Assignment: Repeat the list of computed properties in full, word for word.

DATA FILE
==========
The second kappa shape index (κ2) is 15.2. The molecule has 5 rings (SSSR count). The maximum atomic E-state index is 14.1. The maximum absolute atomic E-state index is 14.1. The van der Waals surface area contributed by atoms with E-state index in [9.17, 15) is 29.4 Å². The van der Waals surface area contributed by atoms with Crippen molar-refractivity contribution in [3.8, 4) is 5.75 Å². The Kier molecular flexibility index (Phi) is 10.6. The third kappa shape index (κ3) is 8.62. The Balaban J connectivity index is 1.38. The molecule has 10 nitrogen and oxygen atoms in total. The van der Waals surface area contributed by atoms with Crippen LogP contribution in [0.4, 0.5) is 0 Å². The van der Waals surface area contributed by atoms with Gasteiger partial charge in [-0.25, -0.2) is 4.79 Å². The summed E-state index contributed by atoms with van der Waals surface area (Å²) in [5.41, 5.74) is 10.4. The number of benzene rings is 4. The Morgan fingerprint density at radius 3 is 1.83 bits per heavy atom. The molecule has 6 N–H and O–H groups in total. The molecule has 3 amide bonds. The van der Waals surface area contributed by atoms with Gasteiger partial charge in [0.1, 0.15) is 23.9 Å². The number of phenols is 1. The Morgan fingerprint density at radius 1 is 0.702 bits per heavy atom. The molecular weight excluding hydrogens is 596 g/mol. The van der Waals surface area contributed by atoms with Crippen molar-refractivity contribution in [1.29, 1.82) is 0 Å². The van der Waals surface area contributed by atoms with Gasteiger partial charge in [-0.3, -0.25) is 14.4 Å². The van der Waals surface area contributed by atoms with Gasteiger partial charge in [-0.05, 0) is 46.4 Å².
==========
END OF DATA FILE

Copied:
The second kappa shape index (κ2) is 15.2. The molecule has 5 rings (SSSR count). The maximum atomic E-state index is 14.1. The maximum absolute atomic E-state index is 14.1. The van der Waals surface area contributed by atoms with E-state index in [9.17, 15) is 29.4 Å². The van der Waals surface area contributed by atoms with Crippen molar-refractivity contribution in [3.8, 4) is 5.75 Å². The Kier molecular flexibility index (Phi) is 10.6. The third kappa shape index (κ3) is 8.62. The Balaban J connectivity index is 1.38. The molecule has 10 nitrogen and oxygen atoms in total. The van der Waals surface area contributed by atoms with Crippen LogP contribution in [0.4, 0.5) is 0 Å². The van der Waals surface area contributed by atoms with Gasteiger partial charge in [-0.25, -0.2) is 4.79 Å². The summed E-state index contributed by atoms with van der Waals surface area (Å²) in [5.41, 5.74) is 10.4. The number of benzene rings is 4. The Morgan fingerprint density at radius 3 is 1.83 bits per heavy atom. The molecule has 6 N–H and O–H groups in total. The molecule has 3 amide bonds. The van der Waals surface area contributed by atoms with Gasteiger partial charge in [0.1, 0.15) is 23.9 Å². The number of phenols is 1. The Morgan fingerprint density at radius 1 is 0.702 bits per heavy atom. The molecular weight excluding hydrogens is 596 g/mol. The van der Waals surface area contributed by atoms with Crippen molar-refractivity contribution in [1.29, 1.82) is 0 Å². The van der Waals surface area contributed by atoms with Gasteiger partial charge in [-0.3, -0.25) is 14.4 Å². The van der Waals surface area contributed by atoms with Gasteiger partial charge in [-0.05, 0) is 46.4 Å².